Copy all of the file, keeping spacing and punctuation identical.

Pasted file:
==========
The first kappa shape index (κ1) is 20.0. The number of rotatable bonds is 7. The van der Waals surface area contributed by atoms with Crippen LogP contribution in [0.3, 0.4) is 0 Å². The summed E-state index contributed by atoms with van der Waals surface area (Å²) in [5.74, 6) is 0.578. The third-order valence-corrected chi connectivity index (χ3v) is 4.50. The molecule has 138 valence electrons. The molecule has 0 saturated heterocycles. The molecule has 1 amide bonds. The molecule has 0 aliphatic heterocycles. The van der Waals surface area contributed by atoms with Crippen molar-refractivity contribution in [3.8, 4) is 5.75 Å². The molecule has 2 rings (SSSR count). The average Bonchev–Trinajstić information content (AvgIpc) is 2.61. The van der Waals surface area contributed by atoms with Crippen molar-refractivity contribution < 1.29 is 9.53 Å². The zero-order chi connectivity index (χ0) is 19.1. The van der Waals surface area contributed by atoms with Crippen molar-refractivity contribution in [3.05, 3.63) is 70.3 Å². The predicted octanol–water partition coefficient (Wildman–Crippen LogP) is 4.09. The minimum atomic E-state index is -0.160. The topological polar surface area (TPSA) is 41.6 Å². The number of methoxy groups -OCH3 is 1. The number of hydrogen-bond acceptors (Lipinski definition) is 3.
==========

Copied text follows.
The first kappa shape index (κ1) is 20.0. The number of rotatable bonds is 7. The van der Waals surface area contributed by atoms with Crippen LogP contribution in [0.3, 0.4) is 0 Å². The summed E-state index contributed by atoms with van der Waals surface area (Å²) in [5.74, 6) is 0.578. The third-order valence-corrected chi connectivity index (χ3v) is 4.50. The molecule has 138 valence electrons. The molecule has 0 saturated heterocycles. The molecule has 1 amide bonds. The molecule has 0 aliphatic heterocycles. The van der Waals surface area contributed by atoms with Crippen molar-refractivity contribution in [3.8, 4) is 5.75 Å². The molecule has 2 rings (SSSR count). The average Bonchev–Trinajstić information content (AvgIpc) is 2.61. The van der Waals surface area contributed by atoms with Crippen molar-refractivity contribution < 1.29 is 9.53 Å². The zero-order chi connectivity index (χ0) is 19.1. The van der Waals surface area contributed by atoms with Crippen molar-refractivity contribution in [3.05, 3.63) is 70.3 Å². The predicted octanol–water partition coefficient (Wildman–Crippen LogP) is 4.09. The minimum atomic E-state index is -0.160. The topological polar surface area (TPSA) is 41.6 Å². The number of methoxy groups -OCH3 is 1. The number of hydrogen-bond acceptors (Lipinski definition) is 3.